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Kobe Bryant memorial riddled with spelling errors to be repaired after more than a month of ridicule from fans
Images by Myung J. Chun / Los Angeles Times via Getty Images/@mikejbabcock/X

Kobe Bryant memorial riddled with spelling errors to be repaired after more than a month of ridicule from fans

The Los Angeles Lakers have finally announced that they will correct errors on the Kobe Bryant "Black Mamba" memorial statue outside Crypto.com Arena in Los Angeles, the team announced.

The 19-foot bronze statue commemorates Bryant's 2006 performance against the Toronto Raptors during which he scored 81 points, the second-most points scored by an individual in an NBA game. Wilt Chamberlain scored the most, 100 points in 1962.

The memorial to Bryant includes the box score from his amazing game carved into the marble base. Unfortunately, the box score contains multiple spelling errors.

The errors included the misspelling of two players' names, Von Wafer and Jose Calderon. Wafer played for the Lakers at the time while Calderon played for the Raptors. Calderon's last name was misspelled as "Calderson," while Wafer's first name was labeled "Vom."

Perhaps most egregious, the third error was a misspelling of the word decision, which was written as "Decicion." What's worse is that the correct spelling of the word is quite literally directly above it. This error appeared to have happened twice on the statue.

“We have been aware of this for a few weeks and are already working to get it corrected soon,” the Lakers said in a statement, according to the NBA. The team also noted they would correct other minor formatting mistakes made in relation to Bryant's accomplishments.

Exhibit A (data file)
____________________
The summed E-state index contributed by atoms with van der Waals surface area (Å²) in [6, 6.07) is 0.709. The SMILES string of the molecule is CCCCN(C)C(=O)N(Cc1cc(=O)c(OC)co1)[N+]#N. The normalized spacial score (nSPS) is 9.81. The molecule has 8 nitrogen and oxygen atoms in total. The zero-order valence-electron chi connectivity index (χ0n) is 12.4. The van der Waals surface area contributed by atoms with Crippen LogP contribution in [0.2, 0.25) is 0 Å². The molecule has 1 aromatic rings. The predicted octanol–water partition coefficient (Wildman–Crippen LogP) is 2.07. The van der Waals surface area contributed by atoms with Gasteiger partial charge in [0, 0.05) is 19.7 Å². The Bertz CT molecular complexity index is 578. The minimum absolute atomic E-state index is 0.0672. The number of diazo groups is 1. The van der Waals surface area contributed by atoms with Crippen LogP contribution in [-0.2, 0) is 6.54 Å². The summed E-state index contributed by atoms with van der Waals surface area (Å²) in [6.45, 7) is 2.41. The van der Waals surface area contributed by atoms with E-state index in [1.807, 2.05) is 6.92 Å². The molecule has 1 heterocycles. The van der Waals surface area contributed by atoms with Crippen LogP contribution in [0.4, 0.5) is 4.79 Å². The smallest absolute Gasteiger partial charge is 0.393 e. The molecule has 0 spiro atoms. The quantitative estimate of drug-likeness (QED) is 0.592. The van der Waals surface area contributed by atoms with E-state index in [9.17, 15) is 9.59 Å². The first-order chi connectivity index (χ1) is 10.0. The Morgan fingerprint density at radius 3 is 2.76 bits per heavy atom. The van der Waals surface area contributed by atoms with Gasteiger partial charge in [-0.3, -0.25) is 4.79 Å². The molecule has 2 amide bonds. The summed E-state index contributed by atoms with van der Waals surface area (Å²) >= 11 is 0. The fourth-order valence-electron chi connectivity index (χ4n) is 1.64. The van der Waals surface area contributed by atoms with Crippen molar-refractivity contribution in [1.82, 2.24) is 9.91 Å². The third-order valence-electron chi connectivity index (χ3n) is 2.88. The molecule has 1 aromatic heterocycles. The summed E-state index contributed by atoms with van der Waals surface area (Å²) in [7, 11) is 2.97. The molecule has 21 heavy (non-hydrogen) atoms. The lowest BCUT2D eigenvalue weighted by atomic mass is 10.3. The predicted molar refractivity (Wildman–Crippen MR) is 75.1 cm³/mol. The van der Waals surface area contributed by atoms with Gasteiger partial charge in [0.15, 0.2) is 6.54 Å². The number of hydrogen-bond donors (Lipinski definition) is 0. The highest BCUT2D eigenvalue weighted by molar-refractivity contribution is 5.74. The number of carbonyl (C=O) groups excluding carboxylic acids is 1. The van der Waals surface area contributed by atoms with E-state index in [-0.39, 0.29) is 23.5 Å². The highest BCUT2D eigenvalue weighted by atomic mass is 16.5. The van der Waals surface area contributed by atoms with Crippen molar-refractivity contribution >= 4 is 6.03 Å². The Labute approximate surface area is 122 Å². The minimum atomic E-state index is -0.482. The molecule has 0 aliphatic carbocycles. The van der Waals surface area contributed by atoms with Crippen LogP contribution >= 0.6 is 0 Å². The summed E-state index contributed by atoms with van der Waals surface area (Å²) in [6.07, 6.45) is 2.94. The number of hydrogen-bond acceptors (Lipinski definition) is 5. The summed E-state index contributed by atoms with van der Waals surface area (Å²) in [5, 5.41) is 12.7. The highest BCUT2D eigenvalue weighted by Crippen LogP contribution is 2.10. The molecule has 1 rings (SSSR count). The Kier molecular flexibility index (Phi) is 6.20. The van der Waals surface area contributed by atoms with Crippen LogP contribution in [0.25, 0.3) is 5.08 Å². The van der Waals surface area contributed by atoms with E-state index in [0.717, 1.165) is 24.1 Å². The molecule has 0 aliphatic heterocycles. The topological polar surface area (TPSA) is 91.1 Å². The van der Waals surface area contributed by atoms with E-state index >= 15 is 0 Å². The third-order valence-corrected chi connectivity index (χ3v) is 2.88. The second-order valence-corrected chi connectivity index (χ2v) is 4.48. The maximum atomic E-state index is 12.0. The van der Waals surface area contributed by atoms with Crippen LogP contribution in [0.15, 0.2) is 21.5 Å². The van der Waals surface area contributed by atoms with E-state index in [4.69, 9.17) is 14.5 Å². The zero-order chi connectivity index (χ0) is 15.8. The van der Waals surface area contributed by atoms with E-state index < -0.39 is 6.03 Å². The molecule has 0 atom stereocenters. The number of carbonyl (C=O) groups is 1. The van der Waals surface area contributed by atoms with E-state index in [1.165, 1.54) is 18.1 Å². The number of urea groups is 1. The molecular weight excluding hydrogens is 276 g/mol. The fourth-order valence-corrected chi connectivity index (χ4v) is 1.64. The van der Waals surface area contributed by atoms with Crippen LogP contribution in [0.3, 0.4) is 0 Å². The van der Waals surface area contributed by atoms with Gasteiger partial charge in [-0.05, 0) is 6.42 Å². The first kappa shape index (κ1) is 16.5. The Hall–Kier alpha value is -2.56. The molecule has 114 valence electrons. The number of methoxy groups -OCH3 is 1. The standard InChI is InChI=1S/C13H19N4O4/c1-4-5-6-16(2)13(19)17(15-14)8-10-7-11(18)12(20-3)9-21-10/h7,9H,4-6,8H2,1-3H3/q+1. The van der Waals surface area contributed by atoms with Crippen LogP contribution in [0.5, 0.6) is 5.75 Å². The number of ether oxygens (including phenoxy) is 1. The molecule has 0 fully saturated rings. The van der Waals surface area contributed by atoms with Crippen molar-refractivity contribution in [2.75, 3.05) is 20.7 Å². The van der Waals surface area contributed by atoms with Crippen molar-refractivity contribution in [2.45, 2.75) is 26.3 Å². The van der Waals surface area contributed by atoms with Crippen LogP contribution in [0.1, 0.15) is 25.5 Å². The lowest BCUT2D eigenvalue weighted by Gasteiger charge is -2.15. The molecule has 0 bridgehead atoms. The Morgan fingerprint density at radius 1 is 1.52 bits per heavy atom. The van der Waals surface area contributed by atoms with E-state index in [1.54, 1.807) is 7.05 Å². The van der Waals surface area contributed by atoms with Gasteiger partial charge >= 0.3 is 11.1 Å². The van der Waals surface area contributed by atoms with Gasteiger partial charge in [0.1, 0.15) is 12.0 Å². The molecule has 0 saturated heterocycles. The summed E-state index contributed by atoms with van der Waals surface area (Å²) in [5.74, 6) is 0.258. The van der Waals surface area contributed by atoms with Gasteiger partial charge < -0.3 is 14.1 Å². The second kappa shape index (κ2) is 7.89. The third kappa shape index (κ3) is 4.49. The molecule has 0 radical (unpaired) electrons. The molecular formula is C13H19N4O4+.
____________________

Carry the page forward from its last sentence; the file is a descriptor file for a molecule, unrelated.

The statue was erected on February 8, 2024, which means that more than a month had passed before the NBA and the Lakers announced that the corrections were going to be made.

Fans have ridiculed the statue online, but with that ridicule has come disappointment.

"Something like that – I just wouldn’t expect it," Lakers fan Holden Moser told NBC Los Angeles. "Like a statue of obviously a great player, you think you would want to put in as much work and make sure you don’t make any mistakes at all on it," he added.

"Well, if it’s a mistake, then that’s gotta go,” fan Miguel Custodio declared. "We know Kobe and his reputation as a perfectionist as somebody who wants to do it right, why would you have that?"

The same fan theorized that perhaps there were errors on the original scorecard that acted as the source material, however the local NBC affiliate debunked that conspiracy by investigating the original document.

The statue was designed by Julie Rotblatt Amrany, a 65-year-old sculptor who has worked with her husband Omri Amrany on many famous sports statues, including one of Michael Jordan in Chicago, Illinois. The couple's fine art studio has also been commissioned to create statues of other world-renowned athletes like David Beckham and Shaquille O'Neal.

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